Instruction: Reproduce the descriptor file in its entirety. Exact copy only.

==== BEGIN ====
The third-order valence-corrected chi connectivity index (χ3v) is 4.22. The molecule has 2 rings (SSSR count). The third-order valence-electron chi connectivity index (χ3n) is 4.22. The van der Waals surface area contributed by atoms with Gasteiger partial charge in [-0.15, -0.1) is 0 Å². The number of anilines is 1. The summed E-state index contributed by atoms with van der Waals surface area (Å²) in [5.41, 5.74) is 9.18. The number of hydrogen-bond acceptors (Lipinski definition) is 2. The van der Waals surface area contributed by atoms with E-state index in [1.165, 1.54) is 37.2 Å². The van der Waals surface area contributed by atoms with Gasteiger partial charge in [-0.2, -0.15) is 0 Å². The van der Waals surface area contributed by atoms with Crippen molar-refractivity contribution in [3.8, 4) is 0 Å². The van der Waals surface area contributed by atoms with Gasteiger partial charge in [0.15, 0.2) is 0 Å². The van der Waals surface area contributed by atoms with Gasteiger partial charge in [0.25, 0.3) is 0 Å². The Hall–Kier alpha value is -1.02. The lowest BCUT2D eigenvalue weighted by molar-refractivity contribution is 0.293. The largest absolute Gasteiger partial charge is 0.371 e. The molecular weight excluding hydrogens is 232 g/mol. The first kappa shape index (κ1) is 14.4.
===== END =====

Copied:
The third-order valence-corrected chi connectivity index (χ3v) is 4.22. The molecule has 2 rings (SSSR count). The third-order valence-electron chi connectivity index (χ3n) is 4.22. The van der Waals surface area contributed by atoms with Gasteiger partial charge in [-0.15, -0.1) is 0 Å². The number of anilines is 1. The summed E-state index contributed by atoms with van der Waals surface area (Å²) in [5.41, 5.74) is 9.18. The number of hydrogen-bond acceptors (Lipinski definition) is 2. The van der Waals surface area contributed by atoms with E-state index in [1.165, 1.54) is 37.2 Å². The van der Waals surface area contributed by atoms with Gasteiger partial charge in [-0.2, -0.15) is 0 Å². The van der Waals surface area contributed by atoms with Crippen molar-refractivity contribution in [3.8, 4) is 0 Å². The van der Waals surface area contributed by atoms with Gasteiger partial charge in [0.15, 0.2) is 0 Å². The van der Waals surface area contributed by atoms with Gasteiger partial charge in [0.25, 0.3) is 0 Å². The Hall–Kier alpha value is -1.02. The lowest BCUT2D eigenvalue weighted by molar-refractivity contribution is 0.293. The largest absolute Gasteiger partial charge is 0.371 e. The molecular weight excluding hydrogens is 232 g/mol. The first kappa shape index (κ1) is 14.4.